What the bot said

The chatbot - Image of a monitor that shows a robot with a speech bubble.

There’s a lot of buzz in the tech world about ChatGPT. ChatGPT is an AI chatbot that can create human-like answers to any question you ask it.

What the bot said about Eskom

After all the rave posts on LinkedIn, I had to try ChatGPT for myself. It’s spectacularly better than the (awful) chatbots I’ve come across on sites like Fedex.

I asked ChatGPT this question: How do we fix Eskom in South Africa?

It gave me a grammatically-perfect 247-word response, that included statements like this:

Eskom has been plagued by financial and operational mismanagement, which has led to a significant debt burden and poor maintenance of its power plants. Addressing these issues is crucial for the long-term sustainability of the company.

It could have been a speech written for an assignment – or a politician.

War of the bots

Older web developers remember the browser wars. Now the search engine wars have started, and their weapon of choice is chatbots.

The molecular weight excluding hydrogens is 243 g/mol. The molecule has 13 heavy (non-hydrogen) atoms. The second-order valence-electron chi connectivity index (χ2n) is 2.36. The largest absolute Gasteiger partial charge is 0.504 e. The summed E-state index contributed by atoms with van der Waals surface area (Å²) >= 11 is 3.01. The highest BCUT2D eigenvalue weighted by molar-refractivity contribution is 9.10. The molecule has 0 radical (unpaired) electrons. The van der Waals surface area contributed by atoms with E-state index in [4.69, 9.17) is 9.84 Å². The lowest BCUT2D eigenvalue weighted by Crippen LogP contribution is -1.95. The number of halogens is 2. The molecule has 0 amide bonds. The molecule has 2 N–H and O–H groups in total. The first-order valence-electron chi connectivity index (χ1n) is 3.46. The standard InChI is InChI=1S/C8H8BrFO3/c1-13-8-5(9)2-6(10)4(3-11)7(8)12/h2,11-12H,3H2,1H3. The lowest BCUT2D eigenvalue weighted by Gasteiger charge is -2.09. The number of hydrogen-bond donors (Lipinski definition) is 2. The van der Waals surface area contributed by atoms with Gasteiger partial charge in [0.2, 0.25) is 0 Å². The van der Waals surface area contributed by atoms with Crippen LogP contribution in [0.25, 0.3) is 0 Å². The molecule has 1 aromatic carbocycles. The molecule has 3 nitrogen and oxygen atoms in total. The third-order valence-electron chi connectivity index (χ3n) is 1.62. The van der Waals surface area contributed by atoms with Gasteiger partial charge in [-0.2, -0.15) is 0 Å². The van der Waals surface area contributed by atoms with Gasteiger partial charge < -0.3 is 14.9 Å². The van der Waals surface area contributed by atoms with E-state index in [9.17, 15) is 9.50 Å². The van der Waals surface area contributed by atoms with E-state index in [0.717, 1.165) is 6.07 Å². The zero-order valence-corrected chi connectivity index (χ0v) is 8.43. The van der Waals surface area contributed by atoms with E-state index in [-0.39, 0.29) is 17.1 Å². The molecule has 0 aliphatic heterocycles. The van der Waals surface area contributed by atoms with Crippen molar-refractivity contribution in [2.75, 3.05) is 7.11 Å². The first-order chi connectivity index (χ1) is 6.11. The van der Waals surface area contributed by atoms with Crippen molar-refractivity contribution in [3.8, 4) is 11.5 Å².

Microsoft is adding the ChatGPT model to its search engine, Bing, and its next version of Edge.

Not to be outdone, Google is racing to launch its own chat-engine tool, called Bard.

But the bot was wrong

Perhaps Google raced a little too fast. One of the examples used in the promotion of Bard had factual errors. That may, or may not, have explained why Google’s shares fell 8% after the mistake hit the news.

And that’s one of the problems. AI chatbots, like ChatGPT, sometimes get it wrong. They don’t query a database of proven facts to answer questions. They are trained on huge bodies of text and analyze patterns to determine which words follow the next. (One prominent AI professor described them as "b…s… generators".)

The bot(tom) line for humans

There are and will be many debates about the consequences of AI.

The idiom "Don’t believe everything you read" dates back to at least 1864. It’s more important now than ever before. We know the internet is full of false information, but do we really test what we read? Especially if what we read happens to align with what we want to believe (aka confirmation bias)?

ChatGPT can write a beautiful essay on critical thinking. But relying on tools like this doesn’t teach us how to think critically. And that’s the skill we really need.

Have you tried ChatGPT? What about ChatGPT makes you worried? I’d love to hear your views.

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